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Amyloid precursor protein deficiency does not attenuate amyloid-associated pathology in BRI-A[beta]42 mice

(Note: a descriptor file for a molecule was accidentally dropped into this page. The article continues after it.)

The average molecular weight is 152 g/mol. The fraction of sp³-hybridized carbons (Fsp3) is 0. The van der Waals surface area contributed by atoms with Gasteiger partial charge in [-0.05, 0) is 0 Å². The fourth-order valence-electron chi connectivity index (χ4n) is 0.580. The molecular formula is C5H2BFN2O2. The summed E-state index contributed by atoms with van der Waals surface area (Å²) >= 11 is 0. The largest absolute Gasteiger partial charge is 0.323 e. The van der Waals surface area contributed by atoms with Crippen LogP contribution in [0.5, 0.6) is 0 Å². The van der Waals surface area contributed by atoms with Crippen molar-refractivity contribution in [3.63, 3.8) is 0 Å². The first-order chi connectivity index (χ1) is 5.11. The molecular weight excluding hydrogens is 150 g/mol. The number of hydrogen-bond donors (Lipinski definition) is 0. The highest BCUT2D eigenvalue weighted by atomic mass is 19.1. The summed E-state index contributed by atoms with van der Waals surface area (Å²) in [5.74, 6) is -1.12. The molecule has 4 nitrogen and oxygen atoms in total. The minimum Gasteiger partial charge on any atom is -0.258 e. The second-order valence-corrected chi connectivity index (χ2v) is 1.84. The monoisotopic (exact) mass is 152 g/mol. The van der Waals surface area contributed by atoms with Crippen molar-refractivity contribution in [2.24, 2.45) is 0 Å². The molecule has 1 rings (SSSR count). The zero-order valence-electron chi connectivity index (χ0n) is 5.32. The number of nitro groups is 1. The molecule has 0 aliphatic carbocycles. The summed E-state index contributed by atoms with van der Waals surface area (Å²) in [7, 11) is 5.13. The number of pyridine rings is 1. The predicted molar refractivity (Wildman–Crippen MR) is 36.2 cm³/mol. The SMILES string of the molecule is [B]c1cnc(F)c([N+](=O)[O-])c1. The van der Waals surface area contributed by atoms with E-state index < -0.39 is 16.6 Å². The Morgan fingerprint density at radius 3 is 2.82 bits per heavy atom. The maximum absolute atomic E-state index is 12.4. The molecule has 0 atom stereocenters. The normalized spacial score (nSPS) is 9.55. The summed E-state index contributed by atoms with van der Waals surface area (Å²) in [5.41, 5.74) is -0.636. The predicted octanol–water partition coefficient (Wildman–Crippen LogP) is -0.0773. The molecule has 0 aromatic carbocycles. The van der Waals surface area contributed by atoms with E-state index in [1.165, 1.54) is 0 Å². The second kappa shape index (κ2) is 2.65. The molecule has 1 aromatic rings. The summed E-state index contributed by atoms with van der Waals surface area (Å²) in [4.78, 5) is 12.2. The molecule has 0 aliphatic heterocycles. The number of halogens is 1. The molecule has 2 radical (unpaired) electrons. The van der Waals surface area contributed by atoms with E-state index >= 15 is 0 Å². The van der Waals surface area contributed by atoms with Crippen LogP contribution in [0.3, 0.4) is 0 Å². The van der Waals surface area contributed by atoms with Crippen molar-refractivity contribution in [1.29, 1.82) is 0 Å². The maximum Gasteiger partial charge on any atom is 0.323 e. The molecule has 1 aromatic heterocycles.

The amyloid cascade hypothesis states that altered processing of amyloid precursor protein (APP) leads to increased production of amyloid-beta 42 (A[beta]42). A previous study has shown that mice over-expressing human A[beta]42 develop amyloid deposits with age, but whether this process is attenuated in APP deficient mice is unknown. We characterized amyloid-associated pathology in young (3-6 month) and old-age (12-15 month) BRI-A[beta]42 mice that overexpress A[beta]42 in the presence or absence of endogenous APP. 6E10 immunostaining and Thioflavin S staining revealed that old-age BRI-A[beta]42; APP mice developed significant levels of amyloid deposits in the hippocampus, but APP deficiency did not attenuate the levels of amyloid burden. Using an A[beta]42 sandwich ELISA, we found that BRI-A[beta]42; APP mice expressed soluble and insoluble A[beta]42 in the hemibrain. Soluble A[beta]42 levels were maintained throughout age, but old- age BRI-A[beta]42; APP mice produced 7 to 15 fold higher levels of insoluble A[beta]42 than the young-age group. Previous groups have demonstrated that A[beta] and APP can mediate neurotoxicity in vitro, but whether this interaction also contributes to synaptic damage in vivo is unknown. We tested whether APP is essential for A[beta]- induced synaptic damage in vivo by assessing the levels of two synaptic proteins in BRI-A[beta]42; APP mice : synaptophysin and PSD-95. Using western blotting, we found that there was no change in synaptic protein levels in BRI -A[beta]42; APP mice, so we did not find an APP-dependent effect on synaptic damage. Taken together, these results show that absence of APP does not mediate amyloid- associated pathology in BRI-A[beta]42; APP mice

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